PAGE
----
Saturday, December 31, 2011

Is Brigham Young University's Football Team Ethical?

--Richard E. Vatz

Here is the set-up: Brigham Young University's Cougars, the football team of America's biggest religious university, won a football game against Tulsa (as described by the Associated Press) by "[hurrying] to the line with a call to spike the ball and stop the clock. Instead, [quarterback Riley] Nelson faked the spike and then threw his third touchdown pass...with 11 seconds left to give the Cougars a 24-21 victory over Tulsa in the Armed Forces Bowl..."

The coach, Bronco Mendenhall, was proud and "smiling," saying "that's the kind of magic of the guys that I get to coach."

Let's stipulate some points, and if you don't agree with these premises, you might not wish to read any further:

1. This cheap trickery is not analogous to a fake anything. Fake punts, fake passes, and feints and reverses are all part of sports combat wherein your ability to deal with multiple athletic strategies is open and above board.

2. Football combat is a measure of physical prowess and mental alertness on the field, not the ability to make the other team think that play is over.

3. This treacherous play was legal and the responsibility and blame for losing the game is Tulsa's, who must be aware of the universal sports admonition, "Be on guard at all times." Praise for winning the game, it says here, does not go to Brigham Young. Certainly not without any qualms.

I have been a tennis athlete all of my life. Somewhat analogous here is the quick serve.

I have never seen it called; maybe it is the same thing.

Wonder if Brigham Young could have won on a last-second play? We'll never know. They'll never know. What a great memory -- they won by tricking Tulsa into believing there was not a play being played.

I'd be interested in hearing whether readers would be proud of their university if they won a bowl game this way, or if they at least would wonder if this is consistent with the sportsmanship one expects, especially, I would have thought, from Brigham Young University.

Maybe one would expect this from a professional team, but colleges should play to a higher moral level.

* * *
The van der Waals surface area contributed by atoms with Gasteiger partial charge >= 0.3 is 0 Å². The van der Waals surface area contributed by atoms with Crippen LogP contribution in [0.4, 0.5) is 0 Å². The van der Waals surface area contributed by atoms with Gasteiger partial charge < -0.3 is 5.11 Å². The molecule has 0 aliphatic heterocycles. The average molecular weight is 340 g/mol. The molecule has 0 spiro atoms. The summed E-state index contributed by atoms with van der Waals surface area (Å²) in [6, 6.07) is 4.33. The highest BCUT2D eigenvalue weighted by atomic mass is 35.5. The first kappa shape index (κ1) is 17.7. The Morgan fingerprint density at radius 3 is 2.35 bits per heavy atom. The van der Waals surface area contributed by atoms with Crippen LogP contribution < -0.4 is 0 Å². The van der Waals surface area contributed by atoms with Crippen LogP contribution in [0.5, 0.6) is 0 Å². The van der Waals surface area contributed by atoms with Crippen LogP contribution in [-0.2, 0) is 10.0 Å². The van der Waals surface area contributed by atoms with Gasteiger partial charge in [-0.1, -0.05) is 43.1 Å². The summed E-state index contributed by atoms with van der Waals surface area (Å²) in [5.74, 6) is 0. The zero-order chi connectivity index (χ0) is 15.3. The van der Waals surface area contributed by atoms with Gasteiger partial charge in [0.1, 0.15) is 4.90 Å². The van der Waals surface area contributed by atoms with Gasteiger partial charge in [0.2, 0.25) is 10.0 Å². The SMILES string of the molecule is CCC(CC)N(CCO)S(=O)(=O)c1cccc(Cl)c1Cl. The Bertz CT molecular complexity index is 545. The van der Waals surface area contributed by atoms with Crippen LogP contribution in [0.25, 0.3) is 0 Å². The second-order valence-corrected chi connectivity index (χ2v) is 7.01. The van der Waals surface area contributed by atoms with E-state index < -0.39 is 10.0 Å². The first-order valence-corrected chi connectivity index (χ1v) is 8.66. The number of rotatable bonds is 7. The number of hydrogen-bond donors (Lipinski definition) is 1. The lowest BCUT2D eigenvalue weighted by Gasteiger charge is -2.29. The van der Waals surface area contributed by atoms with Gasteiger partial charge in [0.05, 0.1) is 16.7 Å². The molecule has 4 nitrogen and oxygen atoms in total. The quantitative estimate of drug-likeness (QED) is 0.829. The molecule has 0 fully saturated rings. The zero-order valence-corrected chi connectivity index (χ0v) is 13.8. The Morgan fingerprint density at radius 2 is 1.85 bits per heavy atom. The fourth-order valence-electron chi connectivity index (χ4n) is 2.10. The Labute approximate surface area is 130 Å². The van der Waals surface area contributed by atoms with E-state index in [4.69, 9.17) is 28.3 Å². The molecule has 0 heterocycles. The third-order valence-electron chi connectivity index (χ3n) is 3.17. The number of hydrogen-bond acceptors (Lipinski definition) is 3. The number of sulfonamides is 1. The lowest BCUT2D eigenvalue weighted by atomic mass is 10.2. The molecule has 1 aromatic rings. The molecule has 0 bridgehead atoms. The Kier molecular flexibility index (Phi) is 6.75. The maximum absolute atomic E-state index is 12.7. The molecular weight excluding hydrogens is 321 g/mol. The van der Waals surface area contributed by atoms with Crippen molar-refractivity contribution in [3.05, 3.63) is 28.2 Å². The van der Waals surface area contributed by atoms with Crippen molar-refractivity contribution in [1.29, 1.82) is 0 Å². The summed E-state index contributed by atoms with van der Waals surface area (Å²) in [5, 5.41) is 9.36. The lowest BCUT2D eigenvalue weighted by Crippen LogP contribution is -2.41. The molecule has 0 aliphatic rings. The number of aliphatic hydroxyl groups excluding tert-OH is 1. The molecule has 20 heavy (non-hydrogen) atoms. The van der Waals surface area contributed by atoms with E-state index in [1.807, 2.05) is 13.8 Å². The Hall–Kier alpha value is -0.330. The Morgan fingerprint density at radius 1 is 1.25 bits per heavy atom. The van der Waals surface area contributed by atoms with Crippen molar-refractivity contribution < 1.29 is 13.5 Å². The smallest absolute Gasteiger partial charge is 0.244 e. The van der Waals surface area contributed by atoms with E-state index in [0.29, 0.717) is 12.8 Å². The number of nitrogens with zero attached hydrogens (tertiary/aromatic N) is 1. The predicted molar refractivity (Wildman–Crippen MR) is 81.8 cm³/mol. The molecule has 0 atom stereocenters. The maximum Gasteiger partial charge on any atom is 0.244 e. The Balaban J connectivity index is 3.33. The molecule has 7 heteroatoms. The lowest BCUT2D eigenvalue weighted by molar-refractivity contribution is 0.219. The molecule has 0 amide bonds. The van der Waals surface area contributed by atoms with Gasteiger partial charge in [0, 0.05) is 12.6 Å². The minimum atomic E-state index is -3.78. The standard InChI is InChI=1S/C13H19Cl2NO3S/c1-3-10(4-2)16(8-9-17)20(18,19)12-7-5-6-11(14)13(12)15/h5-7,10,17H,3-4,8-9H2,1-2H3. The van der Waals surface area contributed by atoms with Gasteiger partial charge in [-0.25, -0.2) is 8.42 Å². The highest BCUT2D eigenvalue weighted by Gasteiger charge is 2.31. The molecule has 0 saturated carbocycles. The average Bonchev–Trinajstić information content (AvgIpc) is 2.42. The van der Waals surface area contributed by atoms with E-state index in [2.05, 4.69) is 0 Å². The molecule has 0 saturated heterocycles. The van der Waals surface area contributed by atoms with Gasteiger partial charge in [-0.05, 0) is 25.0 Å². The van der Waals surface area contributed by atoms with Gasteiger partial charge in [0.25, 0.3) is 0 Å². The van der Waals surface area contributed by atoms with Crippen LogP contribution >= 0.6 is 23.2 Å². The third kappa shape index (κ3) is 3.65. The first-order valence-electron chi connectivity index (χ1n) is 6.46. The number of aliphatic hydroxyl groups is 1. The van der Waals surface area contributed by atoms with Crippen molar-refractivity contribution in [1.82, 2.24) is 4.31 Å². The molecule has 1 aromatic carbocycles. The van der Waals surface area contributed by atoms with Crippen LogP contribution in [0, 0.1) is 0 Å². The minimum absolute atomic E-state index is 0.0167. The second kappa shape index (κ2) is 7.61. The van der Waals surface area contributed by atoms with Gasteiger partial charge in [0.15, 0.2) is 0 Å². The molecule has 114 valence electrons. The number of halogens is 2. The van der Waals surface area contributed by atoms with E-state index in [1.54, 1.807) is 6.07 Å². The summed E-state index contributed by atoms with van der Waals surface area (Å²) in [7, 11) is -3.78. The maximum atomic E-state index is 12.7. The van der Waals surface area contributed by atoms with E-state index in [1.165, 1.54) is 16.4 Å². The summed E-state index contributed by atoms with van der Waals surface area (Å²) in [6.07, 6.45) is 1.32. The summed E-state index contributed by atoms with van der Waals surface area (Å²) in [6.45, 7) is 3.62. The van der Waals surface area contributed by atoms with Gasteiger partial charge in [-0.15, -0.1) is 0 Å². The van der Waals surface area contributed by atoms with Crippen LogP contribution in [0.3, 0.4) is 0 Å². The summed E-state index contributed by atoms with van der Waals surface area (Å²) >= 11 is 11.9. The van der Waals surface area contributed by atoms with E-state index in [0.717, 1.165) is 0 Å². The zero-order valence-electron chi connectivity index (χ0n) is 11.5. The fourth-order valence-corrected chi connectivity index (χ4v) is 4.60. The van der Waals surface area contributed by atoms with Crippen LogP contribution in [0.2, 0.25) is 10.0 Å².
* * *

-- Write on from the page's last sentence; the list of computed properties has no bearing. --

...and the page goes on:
Prof. Vatz, professor at Towson University, is author of The Only Authentic Book of Persuasion (Kendall Hunt, 2012)


Jim said...

What a waste of space. Did you lose a big bet on the game? "colleges should play to a higher moral level"? Wake up. College football is a business just like , or worse than, pro football. Did you lose a big bet on the game?

Greg Kline said...

Professor, if you hated this, which has been done in the pros and college for decades and the other team had notice a fake is always possible, you will really hate the playaction pass, the flee flicker and the reverse. Football, like war, is as much about deception as anything you described. Stick to tennis, but watch out for the drop shot (is that unethical?).

Vatz said...

Ah, Mr. ask me about similar analogies to which I refer in the original piece...

"This cheap trickery is not analogous to a fake anything. Fake punts, fake passes, and feints and reverses are all part of sports combat wherein your ability to deal with multiple athletic strategies is open and above board."

No, they are not analogous, nor is the drop shot or slice (both of which, parenthetically, are used by yours truly frequently).

The dispositive question, if you will: would you be proud of your team's faking ending play in a great, once-in-a-lifetime, even clash such as this?

Think ahead 10 years -- a potentially great final moment in a bowl game, and your team tricks the other team into thinking there is no play going on.

Great to tell your kids, huh?


streiff said...

Dr. Vatz, I think you are way out on a limb here and despite all indications to the contrary are continuing to saw away.

Playing a game within the rules is what it is about. The whole idea of the quick snap and the "no huddle" offense is to catch the other team off guard. The shame here is on the team who decided that it didn't have to play the whole game and decided to take it easy at a critical moment.

What you decry as trickery I see as fast thinking just like setting up for a point after kick and actually going for two. Or faking a punt and going for it on fourth down.

Chris Biggs said...

This to me is very similar to what Tom Brady does almost every Sunday in doing a quick snap to catch the other team with 12 men on the field (or Neutral Zone infraction, off-sides, or a variety of others) and getting the 5 yard penalty and often a first down. As you stated yourself in number 2: "mental alertness". The other team needs to be mentally aware Is Tom Brady criticized for doing the quick snap and getting the 5 yard penalty? No, he is named the most alert quarterback.

And where did BYU Quarterback Nelson get the idea for the play? It was a Dan Marino inspired play that he did against the Jets back in 1994, a man that no one has ever accused of being dirty.